A holdover from the previous version of the Basel norms, the capital requirement ratio dictates the amount of cash that a bank must keep on hand, by factoring in how risky the investment practices of the institution are. Each investment made by the bank is assigned a risk weighted percentage, depending on its characteristics – certain government bonds for example are considered to have almost no risk associated with them and are thus assigned 0 percent. The value of each investment is then multiplied by its risk percentage, after which all the values are collated to produce the bank’s Risk Weighted Average (RWA). According to Basel III, banks must keep between six to ten percent of the value of their RWA on hand [xiv].

The core function of private banks, like any other business, is to make a profit and any cash that they have to keep on hand to meet the capital requirement ratio cannot be invested in revenue related activities. Banks, therefore, have two options — reduce the amount of cash they have to keep on hand by making investments that are considered less “risky” or ensure that the returns they get from the “risky” investments are high enough to justify the increased cash they will have to keep on hand.

While investors view the capital requirement ratio as a hindrance, it is the addition of Liquidity Coverage Ratio (LCR) in the Basel norms that has caused the largest amount of consternation amongst institutional actors. Intended to act as a counter measure against the factors that caused the credit crisis of 2008, the LCR forecasts how a bank’s business operations would be affected by a large scale financial crisis. The projection assumes that the amount of cash received from investments will drop during the “stressed period” while the amount of cash extracted by customers will increase. The extent to which cash receivables are meant to drop and cash withdrawals are expected to increase is dependent on certain characteristics – for example, 10 percent of deposits made by individuals and small businesses are expected to be withdrawn. Large financial institutions, on the other hand, are projected to withdraw 100 percent of their deposits in a stressed scenario [xv]. In order to fulfil the requirements of the liquidity coverage ratio, banks must keep on hand cash or assets that can be easily converted into cash (referred to as High Quality Liquid Assets) to meet all obligations that might occur during a 30 day “stress period.”

The inclusion of the leverage coverage ratio in Basel III has had two major effects on banking lending processes. First, banks have started to show a preference for the types of deposits that are expected to have less of an effect on cash outflows during a financial crisis, such as small businesses. Secondly, banks have moved away from lending to long term projects in favour of more short-term liquid assets in order to meet the requirements of the liquidity coverage ratio.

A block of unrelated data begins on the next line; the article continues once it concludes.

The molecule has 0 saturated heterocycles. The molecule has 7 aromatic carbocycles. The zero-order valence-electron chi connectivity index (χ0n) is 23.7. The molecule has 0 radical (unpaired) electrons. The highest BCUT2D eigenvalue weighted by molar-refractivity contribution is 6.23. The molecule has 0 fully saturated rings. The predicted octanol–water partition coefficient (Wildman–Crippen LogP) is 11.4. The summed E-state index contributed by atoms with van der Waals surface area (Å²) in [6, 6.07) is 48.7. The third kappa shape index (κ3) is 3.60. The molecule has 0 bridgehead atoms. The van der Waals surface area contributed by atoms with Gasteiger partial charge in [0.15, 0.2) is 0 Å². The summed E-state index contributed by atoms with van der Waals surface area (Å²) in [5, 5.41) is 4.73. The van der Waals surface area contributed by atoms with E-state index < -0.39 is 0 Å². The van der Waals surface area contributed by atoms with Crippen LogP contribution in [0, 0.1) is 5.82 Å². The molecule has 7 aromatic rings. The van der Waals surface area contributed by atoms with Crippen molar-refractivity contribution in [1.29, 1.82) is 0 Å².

The capital requirement ratio and the liquidity coverage ratio are problematic for investors attempting to access debt for investments in either climate action projects or developing countries. The high risk profiles assigned to both types of projects by the majority of rating agencies lead to a higher capital requirement burden for banks who pass the cost on by asking for significantly higher interest rates for any debt provided to climate action projects in developing countries.

The long life span and illiquid nature of climate action projects also impacts the liquidity coverage ratios of banks, leading to significantly higher interest payments on loans made to finance said projects. The high cost of international debt financing, combined with the inability to access debt from domestic banks in most developing economies, has had a considerable negative impact on climate action projects with certain analyses showing a 40 percent drop in institutional investor flows as a result of the implementation of Basel III [xvi].

The way forward

The international issues that have been discussed in this brief play a significant role in hindering private capital flows towards developing economies. The conservative investment practices of international institutional investors create restrictive internal barriers that are difficult to overcome but can be done, over time, through capacity building measures. Foreign exchange risk can result in sizeable liabilities for certain types of climate action projects and while the risk cannot be hedged using traditional mechanisms, policies such as dollar denominated tariffs or government backed hedging facilities are possible ways to mitigate it. The restrictive controls that are placed on long tenured, risky projects such as renewable energy make it difficult to access international debt financing, but policies reclassifying the risk associated with such projects could make them more attractive for creditors.

The Observer Research Foundation over the next twelve months will release a set of reports as part of their Financing Green Transition series looking at potential methods to increase the flow of private capital investments for climate action projects in developing countries. The reports will include an examination of the risk perceptions of European Institutional Investors with regards to renewable energy projects; an econometric analysis of the benefits of credit enhancement mechanisms by Multilateral Development Banks; a methods report aimed at creating a transparent and publicly accessible ratings evaluation system; and a feasibility study examining the viability of greening “Basel” through alterations in their risk calculations.